Don’t get me wrong—Hope for sure was around and was encouraging, but her voice was becoming weaker with each failed IVF and when I was hormonal, stressed or sad about the process, she seemed distracted and a bit distant. Bitter, meanwhile, seemed to be growing, becoming louder, bumping my dogs off the sofa to sit closer to me and reading Facebook over my shoulder. She would make comments like, “oh, look at that—your friend X is complaining about her kids waking her up on the weekends—don’t you just hate it when you, who cannot seem to get pregnant, have to read that?” She would jab her finger in my business and say, “IN YOUR FACE, girl! Doesn’t it anger you? Hey, and look here, a FB post of a funny mom blog where the mother is writing an ironic letter to her kids about being their maid over the summer. Hahahaha, you’ll never know that will you? It’s like they are taunting you. Look how much money you have spent on IVF and you have nothing to show for it and meanwhile your friends have a quick fumble with their husbands or boyfriends and get knocked up—for free!” Bitter smiled and took a swig of beer and lit up a cigarette. I kicked her out, telling her no smoking in the house. She went outside, cracking up.
But, to be honest, I was angry and bitter about it, though I was at pains not to let myself feel that way. It pissed me off and seemed so unfair (not that life is fair but…). And it also made me sad me how silent women are about things like IVF and miscarriages. It’s great that Mark Zuckerberg, the founder of Facebook, recently publically shared he and his wife’s pain after several miscarriages. But so many women I talked to had gone through IVF, and there is this embarrassment (and bitterness) about the process that seems to make women (and men) unable to discuss everything from finding out you might only get pregnant via IVF to being ashamed and silent when it doesn’t work. I started thinking, “why is there shame in talking about IVF?” Sharing problems, acknowledging what a bastard it can be and what great, deep heartache it can cause when it goes wrong should be something we can talk about freely and openly. I found it really helped to talk to friends (some people I think are shocked and surprised how open I have been with my fertility struggles) to ask questions about their experiences and expectations. So I decided to write a book, something that will look at the social history of IVF—from the death threats that Louise Brown’s mother received after it was announced that she had given birth to the world’s first “test tube baby” to how these days on the streets of Manhattan you seem to see more twin babies every block or so being walked in a stroller by their older mothers—to examine how much has, and has not, changed in the almost four decades since IVF first worked.
Bitter came around again this summer, when my last IVF did not work. My doctor and I had been experimenting with her putting me through menopause and then dosing me up with drugs in an attempt to boost my LH numbers (I am too lazy to explain). The day before my egg collection (which had screwed up my summer, making me miss my beloved 4th of July in Michigan and giving Bitter a good hearty laugh) she called me while I was watching a tennis match at Wimbledon, saying that this should likely be my last full round. My age meant my eggs were getting less likely to work (and the big myth is that IVF is super-successful, when actually only about 10-20% of women who do IVF actually have babies to term) and maybe it was time to focus on using our frozen material—my eggs from when I was 39 and a few frozen embryos we had left. It was such a strange experience–listening to such disappointing and sad news while simultaneously hearing the clapping from the crowd over some good play on Court 1 by Rafal Nadal.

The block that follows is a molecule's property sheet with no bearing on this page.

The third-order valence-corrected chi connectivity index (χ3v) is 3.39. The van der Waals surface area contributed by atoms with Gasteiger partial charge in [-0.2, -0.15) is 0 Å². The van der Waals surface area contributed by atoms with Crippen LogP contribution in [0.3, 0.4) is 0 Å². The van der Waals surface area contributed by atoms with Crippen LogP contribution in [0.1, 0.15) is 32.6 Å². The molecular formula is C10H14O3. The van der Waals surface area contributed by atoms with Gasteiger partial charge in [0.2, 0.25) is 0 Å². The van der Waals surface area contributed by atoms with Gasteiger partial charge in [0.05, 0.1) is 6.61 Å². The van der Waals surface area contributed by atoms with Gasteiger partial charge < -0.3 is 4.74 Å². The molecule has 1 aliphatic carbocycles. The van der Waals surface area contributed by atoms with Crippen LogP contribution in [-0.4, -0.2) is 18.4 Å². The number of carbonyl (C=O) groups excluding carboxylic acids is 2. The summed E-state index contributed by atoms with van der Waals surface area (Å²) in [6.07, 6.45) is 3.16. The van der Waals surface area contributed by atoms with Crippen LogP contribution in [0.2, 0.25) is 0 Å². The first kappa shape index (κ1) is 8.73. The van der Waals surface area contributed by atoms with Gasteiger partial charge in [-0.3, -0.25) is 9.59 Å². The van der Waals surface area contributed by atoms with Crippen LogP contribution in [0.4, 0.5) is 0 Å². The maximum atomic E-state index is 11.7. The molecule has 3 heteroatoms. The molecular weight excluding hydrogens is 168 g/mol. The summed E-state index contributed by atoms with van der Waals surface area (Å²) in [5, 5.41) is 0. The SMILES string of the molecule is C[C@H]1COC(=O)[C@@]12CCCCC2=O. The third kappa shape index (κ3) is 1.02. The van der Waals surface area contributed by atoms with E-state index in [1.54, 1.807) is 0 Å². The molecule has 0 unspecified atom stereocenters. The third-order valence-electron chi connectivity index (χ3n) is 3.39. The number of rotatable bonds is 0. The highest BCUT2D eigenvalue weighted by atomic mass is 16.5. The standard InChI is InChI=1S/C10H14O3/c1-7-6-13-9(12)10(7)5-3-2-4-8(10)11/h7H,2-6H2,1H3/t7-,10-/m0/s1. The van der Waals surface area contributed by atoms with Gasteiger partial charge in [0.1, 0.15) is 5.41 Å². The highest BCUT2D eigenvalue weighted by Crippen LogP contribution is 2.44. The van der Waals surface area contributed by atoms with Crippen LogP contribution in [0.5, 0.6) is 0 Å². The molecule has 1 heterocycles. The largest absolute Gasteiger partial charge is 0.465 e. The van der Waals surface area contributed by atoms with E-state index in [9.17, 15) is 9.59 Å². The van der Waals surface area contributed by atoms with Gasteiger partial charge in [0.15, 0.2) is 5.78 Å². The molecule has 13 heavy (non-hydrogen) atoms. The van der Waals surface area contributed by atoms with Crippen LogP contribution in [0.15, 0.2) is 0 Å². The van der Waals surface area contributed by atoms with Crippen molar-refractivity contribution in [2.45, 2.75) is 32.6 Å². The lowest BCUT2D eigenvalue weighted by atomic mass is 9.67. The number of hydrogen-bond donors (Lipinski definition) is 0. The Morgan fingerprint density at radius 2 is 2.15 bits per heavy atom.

But as she was telling me all this, you know who showed up? Not Hope. Not Bitter. Not Worry—but Relief. Relief came over, gave me a massive bear hug and said to me through my tears that if this round did not work, I didn’t have to poke myself any more with those fucking needles and so wasn’t that nice? She told me I didn’t have to sob anymore every time I took a pregnancy test and saw it was negative. That I didn’t have to listen to Bitter laugh when I heard that some friend of a friend accidentally got pregnant with her fourth kid and was bummed out about it. Relief wiped my tears, and told me that this wasn’t the end, I just needed to recalibrate my thinking.
I didn’t get pregnant on this last attempt over the summer, though I did have a funny story about having to inject myself with Ovitrel in the middle of the Taylor Swift concert in Hyde Park. I had to take the shot at exactly 9pm–I think she was singing “Blank Space”–and so I wandered over to a relatively dark corner of the park to give myself the shot but, to my horror, I saw that I did not have the syringe. Since I had to keep the serum cold, I had taken the Ovitrel out of the box so it would not be so bulky in my bag, and enveloped it in a bag of frozen peas. But I had accidentally thrown the needle out, which you have to screw on right before you inject. But, like some needle nob, I had a used syringe from an earlier injection I had had to take during the day. So I just screwed the old needle on and, like some heroin addict, injected myself right in the middle of the park with people looking on. It was one of the few times that Hope, Bitter and I all cackled together.
Bitter showed up a few weeks later– when I was finally in Michigan on vacation– after I took my pregnancy test which was negative. She mocked me for having been on hormones for two months, all which had turned out to be all for naught. But I shoved her aside as Relief and I took long walks on the beaches of Lake Michigan, talking, thinking and healing. My husband and I have reassessed how we are to become parents. I am doing another last IVF attempt to farm more eggs for surrogacy, which is the path we have decided on for now. Bitter stills shows up at our door from time to time, but I slam the door in her face. Luckily, Hope hangs out a lot more now, doing yoga with me, running and getting massages. She’s really is a good friend. I won’t let Bitter ruin Hope for me any longer.